Today's wise words are from pastor and author Brian McLaren. These words come from his book titled Finding Our Way Again, The Return of the Ancient Practices (page 14):
Spiritual practices are actions within our power that help us narrow the gap. They help us become someone weighty, someone worthy of a name and reputation, someone who makes survival worthwhile by turning life’s manure into fertilizer. They’re about surviving your twenties or forties or eighties and not becoming a jerk in the process. About not letting what happens to us deform us or destroy us. About realizing that what we earn or accumulate means nothing compared to what we become and who we are. As such, spiritual practices are pretty earthy, and they’re not strictly about spirituality as it is often defined; they’re about humanity. Which brings us to the second reason they’re important – aliveness. Spiritual practices could be called life practices or humane practices, because they help us practice being alive, and humanely so. They develop not just character but also aliveness, alertness, wakefulness, and humanity.
It's time for some spring cleaning! As part of our school initiative to gather supplies for Ms. Kennedy's visit to Kenya, the Middle School will be collecting any old SES articles of clothing (shirts, shorts, hats, etc.). Please bring in any old SES gear to your homeroom teachers before March 7th. Any little bit helps!
Mrs. Stephenson announced this week that Pirates will now be able to share Google Docs, Slides, Sheets and other G-Suite assets beyond the four walls of the school. This is useful in all sorts of ways - a collaboration with subject specialists and experts, submitting documents that are too big to attach to email, even sharing with family. There are endless ways to digitally collaborate using this platform. The Technology User Agreement has been updated accordingly.
The Chinese International Students from Mrs. Fykes Advanced English class shared their first-hand knowledge of Chinese culture, schools, government and economic systems with the seventh graders. Mrs. Wengler's and Mrs. Durand's seventh-grade students are preparing to read Red Scarf Girl, a memoir of the Chinese cultural revolution, written by Ji-li Jiang, so what better way to learn about China than by learning from our own resident experts? Highlights of the presentations included practicing morning exercises, a choreographed routine designed to get students moving that are done school-wide in China, hearing about the students' favorite Chinese delicacies such as hot pot and Dongpo pork and learning about the tremendous urbanization in areas of China. It was also a great opportunity for the Chinese students to showcase their knowledge and hone their public speaking skills.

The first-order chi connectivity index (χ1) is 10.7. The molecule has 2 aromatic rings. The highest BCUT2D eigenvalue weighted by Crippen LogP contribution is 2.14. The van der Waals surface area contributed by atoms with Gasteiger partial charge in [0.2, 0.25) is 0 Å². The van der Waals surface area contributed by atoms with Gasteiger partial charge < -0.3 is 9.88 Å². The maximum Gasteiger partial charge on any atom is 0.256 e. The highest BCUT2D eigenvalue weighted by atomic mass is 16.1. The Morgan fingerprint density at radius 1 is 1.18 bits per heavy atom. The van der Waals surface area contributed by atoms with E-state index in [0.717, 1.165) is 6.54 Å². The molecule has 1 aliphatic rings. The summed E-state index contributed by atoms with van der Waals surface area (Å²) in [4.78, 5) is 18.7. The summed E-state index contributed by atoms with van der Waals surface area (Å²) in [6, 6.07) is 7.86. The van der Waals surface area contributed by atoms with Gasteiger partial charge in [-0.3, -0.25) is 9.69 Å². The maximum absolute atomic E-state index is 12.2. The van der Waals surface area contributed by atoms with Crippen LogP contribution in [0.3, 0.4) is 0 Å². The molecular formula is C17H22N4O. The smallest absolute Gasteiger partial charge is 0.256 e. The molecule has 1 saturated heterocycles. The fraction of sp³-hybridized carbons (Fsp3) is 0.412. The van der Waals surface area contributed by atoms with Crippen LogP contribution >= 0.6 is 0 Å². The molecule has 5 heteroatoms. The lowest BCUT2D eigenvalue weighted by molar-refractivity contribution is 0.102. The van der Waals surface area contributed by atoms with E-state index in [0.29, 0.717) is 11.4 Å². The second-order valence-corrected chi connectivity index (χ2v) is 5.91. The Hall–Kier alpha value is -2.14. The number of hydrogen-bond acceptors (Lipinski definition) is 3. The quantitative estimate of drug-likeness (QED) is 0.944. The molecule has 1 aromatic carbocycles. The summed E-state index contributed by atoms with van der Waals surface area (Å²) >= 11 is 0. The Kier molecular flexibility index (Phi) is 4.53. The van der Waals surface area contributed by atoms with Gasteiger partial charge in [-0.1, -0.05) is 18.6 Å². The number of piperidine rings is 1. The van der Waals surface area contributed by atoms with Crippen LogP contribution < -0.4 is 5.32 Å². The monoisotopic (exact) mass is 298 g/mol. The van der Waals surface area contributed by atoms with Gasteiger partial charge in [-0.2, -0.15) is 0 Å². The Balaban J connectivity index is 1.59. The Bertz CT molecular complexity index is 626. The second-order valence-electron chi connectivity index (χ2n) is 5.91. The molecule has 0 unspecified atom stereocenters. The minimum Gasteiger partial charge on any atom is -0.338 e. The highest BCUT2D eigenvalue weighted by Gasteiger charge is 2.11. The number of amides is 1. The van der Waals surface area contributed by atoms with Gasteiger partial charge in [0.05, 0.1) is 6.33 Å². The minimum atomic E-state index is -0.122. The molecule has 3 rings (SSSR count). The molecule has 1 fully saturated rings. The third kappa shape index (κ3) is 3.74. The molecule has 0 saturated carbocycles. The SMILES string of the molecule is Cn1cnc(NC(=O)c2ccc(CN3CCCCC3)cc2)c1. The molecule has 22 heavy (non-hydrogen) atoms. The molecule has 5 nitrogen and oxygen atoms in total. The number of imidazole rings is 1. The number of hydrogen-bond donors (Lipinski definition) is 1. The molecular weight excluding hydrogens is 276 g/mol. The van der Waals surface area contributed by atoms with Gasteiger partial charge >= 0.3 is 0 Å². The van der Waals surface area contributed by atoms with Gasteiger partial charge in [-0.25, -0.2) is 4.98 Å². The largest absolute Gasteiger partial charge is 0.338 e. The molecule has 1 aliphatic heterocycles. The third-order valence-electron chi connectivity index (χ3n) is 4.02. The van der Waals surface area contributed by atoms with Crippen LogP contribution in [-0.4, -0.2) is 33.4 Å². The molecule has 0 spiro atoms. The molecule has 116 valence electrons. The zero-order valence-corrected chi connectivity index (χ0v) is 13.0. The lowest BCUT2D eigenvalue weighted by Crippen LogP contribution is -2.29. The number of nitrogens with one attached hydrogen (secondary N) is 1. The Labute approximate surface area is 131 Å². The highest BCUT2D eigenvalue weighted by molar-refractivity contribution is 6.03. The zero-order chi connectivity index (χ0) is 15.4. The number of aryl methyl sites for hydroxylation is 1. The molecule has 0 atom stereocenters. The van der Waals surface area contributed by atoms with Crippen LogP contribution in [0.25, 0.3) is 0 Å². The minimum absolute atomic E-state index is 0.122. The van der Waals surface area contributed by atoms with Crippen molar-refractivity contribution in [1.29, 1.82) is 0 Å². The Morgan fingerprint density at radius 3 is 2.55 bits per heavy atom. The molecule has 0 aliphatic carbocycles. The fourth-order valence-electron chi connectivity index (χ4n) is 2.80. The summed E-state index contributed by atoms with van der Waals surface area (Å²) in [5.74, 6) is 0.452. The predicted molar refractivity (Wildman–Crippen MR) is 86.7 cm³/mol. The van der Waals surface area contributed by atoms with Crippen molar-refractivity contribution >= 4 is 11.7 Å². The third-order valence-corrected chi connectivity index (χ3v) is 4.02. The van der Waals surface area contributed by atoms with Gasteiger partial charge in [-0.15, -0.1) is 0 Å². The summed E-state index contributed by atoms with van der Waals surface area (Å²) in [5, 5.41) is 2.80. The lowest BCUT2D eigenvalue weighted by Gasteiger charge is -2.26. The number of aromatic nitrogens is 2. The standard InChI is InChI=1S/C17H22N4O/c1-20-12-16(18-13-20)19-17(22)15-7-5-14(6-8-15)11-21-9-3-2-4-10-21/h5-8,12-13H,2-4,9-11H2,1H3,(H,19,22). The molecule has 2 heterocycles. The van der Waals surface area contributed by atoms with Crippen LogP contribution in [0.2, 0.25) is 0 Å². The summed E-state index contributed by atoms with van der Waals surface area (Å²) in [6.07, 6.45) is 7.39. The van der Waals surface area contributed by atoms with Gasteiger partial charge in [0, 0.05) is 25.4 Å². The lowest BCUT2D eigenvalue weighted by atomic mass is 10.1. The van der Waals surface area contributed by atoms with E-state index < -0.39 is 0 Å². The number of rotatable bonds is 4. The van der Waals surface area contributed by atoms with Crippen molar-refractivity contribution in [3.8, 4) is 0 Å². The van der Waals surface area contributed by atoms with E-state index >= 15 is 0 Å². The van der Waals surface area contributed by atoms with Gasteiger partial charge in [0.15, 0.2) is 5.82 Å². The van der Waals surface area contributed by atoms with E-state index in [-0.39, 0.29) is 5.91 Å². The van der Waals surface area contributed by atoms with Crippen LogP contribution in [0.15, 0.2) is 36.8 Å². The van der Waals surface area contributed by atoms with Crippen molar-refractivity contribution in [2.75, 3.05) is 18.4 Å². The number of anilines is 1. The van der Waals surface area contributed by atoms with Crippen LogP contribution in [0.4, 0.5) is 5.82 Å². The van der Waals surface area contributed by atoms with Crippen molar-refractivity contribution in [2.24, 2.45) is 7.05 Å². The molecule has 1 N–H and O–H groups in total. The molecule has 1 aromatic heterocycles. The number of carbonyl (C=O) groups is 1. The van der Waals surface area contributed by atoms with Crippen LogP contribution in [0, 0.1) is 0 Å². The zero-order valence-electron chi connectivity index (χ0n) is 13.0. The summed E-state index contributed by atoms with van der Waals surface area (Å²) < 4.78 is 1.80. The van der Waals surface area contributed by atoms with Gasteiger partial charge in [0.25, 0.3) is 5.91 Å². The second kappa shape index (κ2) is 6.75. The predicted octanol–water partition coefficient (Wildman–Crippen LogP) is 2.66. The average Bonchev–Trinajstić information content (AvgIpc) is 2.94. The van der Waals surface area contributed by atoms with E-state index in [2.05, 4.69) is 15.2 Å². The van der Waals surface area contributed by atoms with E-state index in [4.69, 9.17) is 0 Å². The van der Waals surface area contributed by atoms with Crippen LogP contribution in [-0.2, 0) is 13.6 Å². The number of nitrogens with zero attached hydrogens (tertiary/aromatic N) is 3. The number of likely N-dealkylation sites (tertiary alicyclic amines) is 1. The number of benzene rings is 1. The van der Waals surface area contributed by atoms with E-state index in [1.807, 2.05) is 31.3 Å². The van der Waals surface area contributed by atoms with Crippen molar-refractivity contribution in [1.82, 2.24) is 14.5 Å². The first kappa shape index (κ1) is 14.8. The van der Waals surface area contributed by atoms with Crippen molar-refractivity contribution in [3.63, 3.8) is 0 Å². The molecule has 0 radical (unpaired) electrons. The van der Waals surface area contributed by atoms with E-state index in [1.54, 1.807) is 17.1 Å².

Pirate Community, please take note of this information regarding the ongoing Head Search process: This week, the Head of School search committee, led by Wendy Porter, selected Carney Sandoe & Associates, one of the leading independent school search firms in the country. This selection officially kicks off the process for securing a new Head of School.
There are a number of important steps that will begin immediately. We have already created a dynamic landing page on steds.org that will have continual updates on the search status. Please keep an eye on the site often. Please note the important calendar items for parents next week noted in the calendar section of the Enews.
From Pamela Mejia, World Language teacher: This year we are going to embark on our fifth annual Middle School Multicultural Day to celebrate all of the wonderful differences that make our student body who they really are. As part of this special day, which will be held on Friday, May 17, 2019, we would like to invite you to be an active part of the event. [click HEADLINE to read the full story]
The annual Saint Edward’s Upper School Book Day is scheduled for April 4, 2019. This day is intended as an Upper School student conference in the spirit of our school’s Liberal Arts tradition and with the purpose of creating empathy and a platform for respectful debate. Many of our students have not had the opportunity to participate in a conference format and this event will bring this possibility to fruition. The inspiration for this event comes from The Horace Mann School of New York, which hosts student conferences annually, and from the Nigerian author Chimananda Ngozi Adichie, who said, “When we reject the single story, when we realize that there is never a single story about any place, we regain a kind of paradise.” Based on that inspiration and the success of last year’s conference, this year’s “Choice. Change.” student conference is a culmination of shared ideas and a list of potential topics created over the course of this school year by a diverse group of volunteers, students and teachers. Our students have expressed a strong interest in exploring and discussing topics such as environmental awareness, personal responsibility and transformation, or stories of overcoming obstacles and assimilation.